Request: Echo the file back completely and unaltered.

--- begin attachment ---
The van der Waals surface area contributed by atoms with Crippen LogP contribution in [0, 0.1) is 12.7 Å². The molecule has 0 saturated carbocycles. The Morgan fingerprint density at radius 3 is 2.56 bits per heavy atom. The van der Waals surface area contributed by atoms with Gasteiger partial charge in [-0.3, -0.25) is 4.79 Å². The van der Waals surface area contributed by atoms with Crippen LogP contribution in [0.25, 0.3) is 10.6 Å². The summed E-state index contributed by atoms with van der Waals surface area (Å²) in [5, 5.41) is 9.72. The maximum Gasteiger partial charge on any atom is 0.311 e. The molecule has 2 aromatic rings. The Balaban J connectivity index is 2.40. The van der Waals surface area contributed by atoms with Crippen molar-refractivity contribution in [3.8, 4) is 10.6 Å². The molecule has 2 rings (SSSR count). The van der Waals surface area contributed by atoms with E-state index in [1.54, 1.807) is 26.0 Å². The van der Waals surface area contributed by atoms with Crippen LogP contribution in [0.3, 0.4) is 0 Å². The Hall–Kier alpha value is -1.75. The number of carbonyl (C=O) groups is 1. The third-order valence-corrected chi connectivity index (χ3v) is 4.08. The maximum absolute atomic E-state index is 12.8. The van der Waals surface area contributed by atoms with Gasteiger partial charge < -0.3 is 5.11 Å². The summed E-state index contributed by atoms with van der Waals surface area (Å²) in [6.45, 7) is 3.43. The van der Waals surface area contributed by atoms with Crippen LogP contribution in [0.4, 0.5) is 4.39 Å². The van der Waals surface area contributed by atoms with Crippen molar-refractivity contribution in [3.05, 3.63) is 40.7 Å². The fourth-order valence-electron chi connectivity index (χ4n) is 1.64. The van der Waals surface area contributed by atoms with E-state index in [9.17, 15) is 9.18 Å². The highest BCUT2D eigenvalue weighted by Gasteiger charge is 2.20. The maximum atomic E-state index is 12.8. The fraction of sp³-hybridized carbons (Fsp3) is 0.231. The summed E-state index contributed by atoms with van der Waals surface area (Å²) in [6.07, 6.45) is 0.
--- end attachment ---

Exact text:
The van der Waals surface area contributed by atoms with Crippen LogP contribution in [0, 0.1) is 12.7 Å². The molecule has 0 saturated carbocycles. The Morgan fingerprint density at radius 3 is 2.56 bits per heavy atom. The van der Waals surface area contributed by atoms with Gasteiger partial charge in [-0.3, -0.25) is 4.79 Å². The van der Waals surface area contributed by atoms with Crippen LogP contribution in [0.25, 0.3) is 10.6 Å². The summed E-state index contributed by atoms with van der Waals surface area (Å²) in [5, 5.41) is 9.72. The maximum Gasteiger partial charge on any atom is 0.311 e. The molecule has 2 aromatic rings. The Balaban J connectivity index is 2.40. The van der Waals surface area contributed by atoms with Crippen molar-refractivity contribution in [3.8, 4) is 10.6 Å². The molecule has 2 rings (SSSR count). The van der Waals surface area contributed by atoms with E-state index in [1.54, 1.807) is 26.0 Å². The van der Waals surface area contributed by atoms with Crippen LogP contribution in [0.3, 0.4) is 0 Å². The Hall–Kier alpha value is -1.75. The number of carbonyl (C=O) groups is 1. The third-order valence-corrected chi connectivity index (χ3v) is 4.08. The maximum absolute atomic E-state index is 12.8. The van der Waals surface area contributed by atoms with Gasteiger partial charge < -0.3 is 5.11 Å². The summed E-state index contributed by atoms with van der Waals surface area (Å²) in [6.45, 7) is 3.43. The van der Waals surface area contributed by atoms with Crippen LogP contribution in [0.4, 0.5) is 4.39 Å². The van der Waals surface area contributed by atoms with Crippen molar-refractivity contribution in [3.05, 3.63) is 40.7 Å². The fourth-order valence-electron chi connectivity index (χ4n) is 1.64. The van der Waals surface area contributed by atoms with E-state index in [9.17, 15) is 9.18 Å². The highest BCUT2D eigenvalue weighted by Gasteiger charge is 2.20. The maximum atomic E-state index is 12.8. The fraction of sp³-hybridized carbons (Fsp3) is 0.231. The summed E-state index contributed by atoms with van der Waals surface area (Å²) in [6.07, 6.45) is 0.